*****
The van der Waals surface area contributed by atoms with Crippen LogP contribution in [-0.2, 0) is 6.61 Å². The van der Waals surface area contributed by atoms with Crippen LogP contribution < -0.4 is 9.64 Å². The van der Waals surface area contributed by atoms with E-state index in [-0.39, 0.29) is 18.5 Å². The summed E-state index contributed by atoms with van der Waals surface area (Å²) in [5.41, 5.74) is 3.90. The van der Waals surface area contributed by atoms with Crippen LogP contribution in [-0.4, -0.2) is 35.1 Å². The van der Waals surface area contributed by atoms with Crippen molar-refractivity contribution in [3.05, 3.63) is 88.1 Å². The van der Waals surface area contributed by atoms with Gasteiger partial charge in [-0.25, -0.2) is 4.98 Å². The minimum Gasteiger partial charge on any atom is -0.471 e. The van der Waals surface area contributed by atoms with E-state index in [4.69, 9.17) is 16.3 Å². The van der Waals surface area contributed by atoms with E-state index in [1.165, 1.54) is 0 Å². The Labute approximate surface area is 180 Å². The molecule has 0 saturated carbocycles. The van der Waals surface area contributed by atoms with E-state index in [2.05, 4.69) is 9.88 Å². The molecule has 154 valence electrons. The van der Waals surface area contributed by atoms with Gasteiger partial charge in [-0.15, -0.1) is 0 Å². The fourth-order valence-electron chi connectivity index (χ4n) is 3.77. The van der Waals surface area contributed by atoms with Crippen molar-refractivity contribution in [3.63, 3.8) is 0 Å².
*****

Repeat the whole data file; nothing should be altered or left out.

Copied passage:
The van der Waals surface area contributed by atoms with Crippen LogP contribution in [-0.2, 0) is 6.61 Å². The van der Waals surface area contributed by atoms with Crippen LogP contribution < -0.4 is 9.64 Å². The van der Waals surface area contributed by atoms with E-state index in [-0.39, 0.29) is 18.5 Å². The summed E-state index contributed by atoms with van der Waals surface area (Å²) in [5.41, 5.74) is 3.90. The van der Waals surface area contributed by atoms with Crippen LogP contribution in [-0.4, -0.2) is 35.1 Å². The van der Waals surface area contributed by atoms with Crippen molar-refractivity contribution in [3.05, 3.63) is 88.1 Å². The van der Waals surface area contributed by atoms with Gasteiger partial charge in [-0.25, -0.2) is 4.98 Å². The minimum Gasteiger partial charge on any atom is -0.471 e. The van der Waals surface area contributed by atoms with E-state index in [4.69, 9.17) is 16.3 Å². The van der Waals surface area contributed by atoms with E-state index in [1.165, 1.54) is 0 Å². The Labute approximate surface area is 180 Å². The molecule has 0 saturated carbocycles. The van der Waals surface area contributed by atoms with E-state index in [2.05, 4.69) is 9.88 Å². The molecule has 154 valence electrons. The van der Waals surface area contributed by atoms with Gasteiger partial charge in [-0.15, -0.1) is 0 Å². The fourth-order valence-electron chi connectivity index (χ4n) is 3.77. The van der Waals surface area contributed by atoms with Crippen molar-refractivity contribution in [3.63, 3.8) is 0 Å².